2. 2. Economic Analysis of China 2 Contents I. Introduction ...............................................................................................................................................5 II. Population.................................................................................................................................................7 A. Total......................................................................................................................................................7 1. Growth Rates ....................................................................................................................................7 2. Birthrates ..........................................................................................................................................7 3. Infant Mortality Rate.........................................................................................................................7 5. Life Expectancy at birth.....................................................................................................................7 6. Fertility Rate......................................................................................................................................7 B. Distribution of Population ....................................................................................................................7 1. Age structure.....................................................................................................................................7 2. Median Age.......................................................................................................................................7 2. Sex Ratio............................................................................................................................................8 3. Geographic Areas..............................................................................................................................8 4. Migration rates and patterns............................................................................................................8 5. Ethnic Groups....................................................................................................................................8 6. City-wise distribution........................................................................................................................8 III. Economic Statistics and Activity...............................................................................................................9 A. Gross Domestic Product .....................................................................................................................10 1. GDP values ......................................................................................................................................10 2. GDP growth rate .............................................................................................................................10 3. GDP composition by sector.............................................................................................................10 B. Personal income per capita ................................................................................................................10 1. GDP per capita ................................................................................................................................10 C. Distribution of Family Income.............................................................................................................11 D. Distribution of Wealth........................................................................................................................11 E. Minerals and Resources......................................................................................................................11 F. Surface & Air Transportation ..............................................................................................................11 1. Modes .............................................................................................................................................12 G. Communication Systems....................................................................................................................13 1. Types & Availability.........................................................................................................................13 H. Working Conditions............................................................................................................................14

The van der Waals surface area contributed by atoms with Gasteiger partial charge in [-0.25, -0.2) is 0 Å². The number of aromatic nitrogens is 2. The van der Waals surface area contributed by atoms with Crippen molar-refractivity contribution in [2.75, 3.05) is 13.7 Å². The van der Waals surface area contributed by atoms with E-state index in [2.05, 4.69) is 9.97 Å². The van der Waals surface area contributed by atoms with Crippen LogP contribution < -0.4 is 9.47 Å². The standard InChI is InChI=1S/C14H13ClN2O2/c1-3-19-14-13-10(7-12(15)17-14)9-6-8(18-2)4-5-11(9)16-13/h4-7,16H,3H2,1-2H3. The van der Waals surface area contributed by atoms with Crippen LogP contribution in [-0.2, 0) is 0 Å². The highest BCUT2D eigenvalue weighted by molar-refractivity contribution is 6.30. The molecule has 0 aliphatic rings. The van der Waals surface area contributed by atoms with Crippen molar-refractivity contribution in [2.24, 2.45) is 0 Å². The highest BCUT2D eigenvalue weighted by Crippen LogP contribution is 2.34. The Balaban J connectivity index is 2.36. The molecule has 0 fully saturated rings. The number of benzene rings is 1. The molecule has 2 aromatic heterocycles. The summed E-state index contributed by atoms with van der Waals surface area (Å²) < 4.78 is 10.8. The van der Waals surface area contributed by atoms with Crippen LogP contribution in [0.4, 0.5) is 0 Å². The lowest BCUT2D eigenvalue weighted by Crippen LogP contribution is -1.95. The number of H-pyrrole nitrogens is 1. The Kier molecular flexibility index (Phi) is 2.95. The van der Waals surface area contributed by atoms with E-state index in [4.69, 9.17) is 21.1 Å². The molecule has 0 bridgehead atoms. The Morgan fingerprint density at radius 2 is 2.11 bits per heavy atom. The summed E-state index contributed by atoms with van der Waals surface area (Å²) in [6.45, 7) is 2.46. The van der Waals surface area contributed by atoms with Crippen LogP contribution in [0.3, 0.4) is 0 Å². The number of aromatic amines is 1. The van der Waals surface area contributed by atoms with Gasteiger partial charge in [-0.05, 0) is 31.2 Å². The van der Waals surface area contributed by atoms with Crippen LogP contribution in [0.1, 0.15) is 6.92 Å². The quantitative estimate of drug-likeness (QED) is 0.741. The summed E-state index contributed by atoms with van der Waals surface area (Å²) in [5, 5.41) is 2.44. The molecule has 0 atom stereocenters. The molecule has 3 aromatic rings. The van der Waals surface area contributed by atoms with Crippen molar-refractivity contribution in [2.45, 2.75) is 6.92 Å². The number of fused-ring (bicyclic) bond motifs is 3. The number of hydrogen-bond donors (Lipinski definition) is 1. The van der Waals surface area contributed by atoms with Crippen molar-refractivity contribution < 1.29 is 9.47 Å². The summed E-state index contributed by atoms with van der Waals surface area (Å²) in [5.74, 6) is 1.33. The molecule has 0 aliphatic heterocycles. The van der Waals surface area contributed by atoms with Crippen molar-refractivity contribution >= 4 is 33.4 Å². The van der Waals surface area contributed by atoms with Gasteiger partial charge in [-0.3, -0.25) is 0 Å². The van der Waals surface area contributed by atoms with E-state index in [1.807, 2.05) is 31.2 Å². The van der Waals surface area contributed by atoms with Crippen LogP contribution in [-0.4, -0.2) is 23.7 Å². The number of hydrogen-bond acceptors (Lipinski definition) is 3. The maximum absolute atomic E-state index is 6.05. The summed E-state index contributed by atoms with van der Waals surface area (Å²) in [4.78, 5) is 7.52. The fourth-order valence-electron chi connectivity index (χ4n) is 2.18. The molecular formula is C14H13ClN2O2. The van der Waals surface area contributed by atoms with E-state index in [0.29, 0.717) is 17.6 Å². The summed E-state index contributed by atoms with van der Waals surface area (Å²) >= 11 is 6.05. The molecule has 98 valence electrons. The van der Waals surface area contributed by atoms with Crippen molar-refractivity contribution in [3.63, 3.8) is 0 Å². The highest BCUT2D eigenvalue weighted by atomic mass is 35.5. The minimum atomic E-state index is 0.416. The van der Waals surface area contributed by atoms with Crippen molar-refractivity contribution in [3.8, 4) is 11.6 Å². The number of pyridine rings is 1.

3. 3. Economic Analysis of China 3 I. Principal Industries...............................................................................................................................15 J. Foreign Investment..............................................................................................................................16 K. International Trade Statistics..............................................................................................................17 1. Major imports .................................................................................................................................17 2. Major Exports..................................................................................................................................18 3. Balance of Payment situation .........................................................................................................18 4. Exchange Rates ...............................................................................................................................18 5. EXIM Bank of China.........................................................................................................................18 L. Trade Restrictions................................................................................................................................19 M. Labour Force......................................................................................................................................19 O. Inflation Rates ....................................................................................................................................19 IV. Developments in Science & Technology................................................................................................20 A. Current Technology available.............................................................................................................21 B. Percentage of GNP invested in research and development...............................................................21 C. Technological skills and labour forces and general population..........................................................21 V. Channels of distribution..........................................................................................................................21 A. Retailers..............................................................................................................................................22 1. Number of retailers.........................................................................................................................22 2. Typical size of retail outlets.............................................................................................................23 3. Customary markup for various classes of goods ............................................................................23 4. Methods of operation.....................................................................................................................23 5. Scale of operations..........................................................................................................................23 B. Wholesale Middlemen........................................................................................................................24 1. Method of payment........................................................................................................................24 C. Import/Export Agents.........................................................................................................................25 D. Warehousing.......................................................................................................................................25 E. Penetration of urban and rural markets.............................................................................................26 VI. Media.....................................................................................................................................................27 A. Availability of Media...........................................................................................................................27 B. Costs....................................................................................................................................................27 1. Television ........................................................................................................................................27 2. Radio ...............................................................................................................................................27